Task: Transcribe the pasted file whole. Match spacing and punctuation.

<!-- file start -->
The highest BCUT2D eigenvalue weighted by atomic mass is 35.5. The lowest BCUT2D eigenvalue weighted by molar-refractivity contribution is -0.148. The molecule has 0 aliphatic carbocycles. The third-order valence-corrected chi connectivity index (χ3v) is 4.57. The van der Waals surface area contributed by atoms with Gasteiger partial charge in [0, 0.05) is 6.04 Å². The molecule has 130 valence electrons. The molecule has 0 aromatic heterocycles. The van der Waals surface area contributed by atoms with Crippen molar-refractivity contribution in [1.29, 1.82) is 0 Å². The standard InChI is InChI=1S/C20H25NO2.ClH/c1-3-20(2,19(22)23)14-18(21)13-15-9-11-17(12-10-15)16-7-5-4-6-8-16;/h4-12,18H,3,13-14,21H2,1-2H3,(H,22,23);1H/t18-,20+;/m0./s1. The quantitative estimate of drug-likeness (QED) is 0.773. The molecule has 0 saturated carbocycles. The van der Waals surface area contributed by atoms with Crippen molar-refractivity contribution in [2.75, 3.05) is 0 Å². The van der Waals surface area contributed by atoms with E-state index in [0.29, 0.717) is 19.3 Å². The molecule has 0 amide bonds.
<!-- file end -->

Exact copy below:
The highest BCUT2D eigenvalue weighted by atomic mass is 35.5. The lowest BCUT2D eigenvalue weighted by molar-refractivity contribution is -0.148. The molecule has 0 aliphatic carbocycles. The third-order valence-corrected chi connectivity index (χ3v) is 4.57. The van der Waals surface area contributed by atoms with Gasteiger partial charge in [0, 0.05) is 6.04 Å². The molecule has 130 valence electrons. The molecule has 0 aromatic heterocycles. The van der Waals surface area contributed by atoms with Crippen molar-refractivity contribution in [1.29, 1.82) is 0 Å². The standard InChI is InChI=1S/C20H25NO2.ClH/c1-3-20(2,19(22)23)14-18(21)13-15-9-11-17(12-10-15)16-7-5-4-6-8-16;/h4-12,18H,3,13-14,21H2,1-2H3,(H,22,23);1H/t18-,20+;/m0./s1. The quantitative estimate of drug-likeness (QED) is 0.773. The molecule has 0 saturated carbocycles. The van der Waals surface area contributed by atoms with Crippen molar-refractivity contribution in [2.75, 3.05) is 0 Å². The van der Waals surface area contributed by atoms with E-state index in [0.29, 0.717) is 19.3 Å². The molecule has 0 amide bonds.